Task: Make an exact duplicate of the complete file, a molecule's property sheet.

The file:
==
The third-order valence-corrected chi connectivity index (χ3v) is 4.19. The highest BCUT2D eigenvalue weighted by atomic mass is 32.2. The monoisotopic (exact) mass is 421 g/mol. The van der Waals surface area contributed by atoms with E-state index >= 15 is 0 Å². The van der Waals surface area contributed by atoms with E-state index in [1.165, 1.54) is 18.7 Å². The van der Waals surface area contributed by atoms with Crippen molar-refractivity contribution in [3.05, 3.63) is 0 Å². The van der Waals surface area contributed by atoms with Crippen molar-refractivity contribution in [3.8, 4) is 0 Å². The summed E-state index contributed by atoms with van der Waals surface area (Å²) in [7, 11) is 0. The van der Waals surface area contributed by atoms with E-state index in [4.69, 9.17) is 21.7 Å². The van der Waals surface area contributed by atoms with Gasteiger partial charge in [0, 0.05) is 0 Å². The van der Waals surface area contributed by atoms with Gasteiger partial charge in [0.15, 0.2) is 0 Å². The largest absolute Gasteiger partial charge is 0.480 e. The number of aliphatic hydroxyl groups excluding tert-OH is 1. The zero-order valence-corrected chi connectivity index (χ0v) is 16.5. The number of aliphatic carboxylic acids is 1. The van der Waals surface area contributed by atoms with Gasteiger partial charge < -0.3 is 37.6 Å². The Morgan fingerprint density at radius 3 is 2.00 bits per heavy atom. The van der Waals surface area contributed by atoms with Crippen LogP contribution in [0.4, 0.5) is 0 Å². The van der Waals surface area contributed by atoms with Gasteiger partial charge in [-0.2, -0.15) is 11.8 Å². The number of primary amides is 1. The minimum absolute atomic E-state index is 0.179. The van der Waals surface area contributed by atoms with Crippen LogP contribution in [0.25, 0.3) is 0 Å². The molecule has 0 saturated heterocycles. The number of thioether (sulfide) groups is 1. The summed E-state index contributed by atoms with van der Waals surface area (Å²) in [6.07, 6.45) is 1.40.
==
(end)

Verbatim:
The third-order valence-corrected chi connectivity index (χ3v) is 4.19. The highest BCUT2D eigenvalue weighted by atomic mass is 32.2. The monoisotopic (exact) mass is 421 g/mol. The van der Waals surface area contributed by atoms with E-state index >= 15 is 0 Å². The van der Waals surface area contributed by atoms with E-state index in [1.165, 1.54) is 18.7 Å². The van der Waals surface area contributed by atoms with Crippen molar-refractivity contribution in [3.05, 3.63) is 0 Å². The van der Waals surface area contributed by atoms with Crippen molar-refractivity contribution in [3.8, 4) is 0 Å². The summed E-state index contributed by atoms with van der Waals surface area (Å²) in [7, 11) is 0. The van der Waals surface area contributed by atoms with E-state index in [4.69, 9.17) is 21.7 Å². The van der Waals surface area contributed by atoms with Gasteiger partial charge in [0, 0.05) is 0 Å². The van der Waals surface area contributed by atoms with Gasteiger partial charge in [0.15, 0.2) is 0 Å². The largest absolute Gasteiger partial charge is 0.480 e. The number of aliphatic hydroxyl groups excluding tert-OH is 1. The zero-order valence-corrected chi connectivity index (χ0v) is 16.5. The number of aliphatic carboxylic acids is 1. The van der Waals surface area contributed by atoms with Gasteiger partial charge < -0.3 is 37.6 Å². The Morgan fingerprint density at radius 3 is 2.00 bits per heavy atom. The van der Waals surface area contributed by atoms with Crippen LogP contribution in [0.4, 0.5) is 0 Å². The van der Waals surface area contributed by atoms with Gasteiger partial charge in [-0.2, -0.15) is 11.8 Å². The number of primary amides is 1. The minimum absolute atomic E-state index is 0.179. The van der Waals surface area contributed by atoms with Crippen LogP contribution in [0.25, 0.3) is 0 Å². The molecule has 0 saturated heterocycles. The number of thioether (sulfide) groups is 1. The summed E-state index contributed by atoms with van der Waals surface area (Å²) in [6.07, 6.45) is 1.40.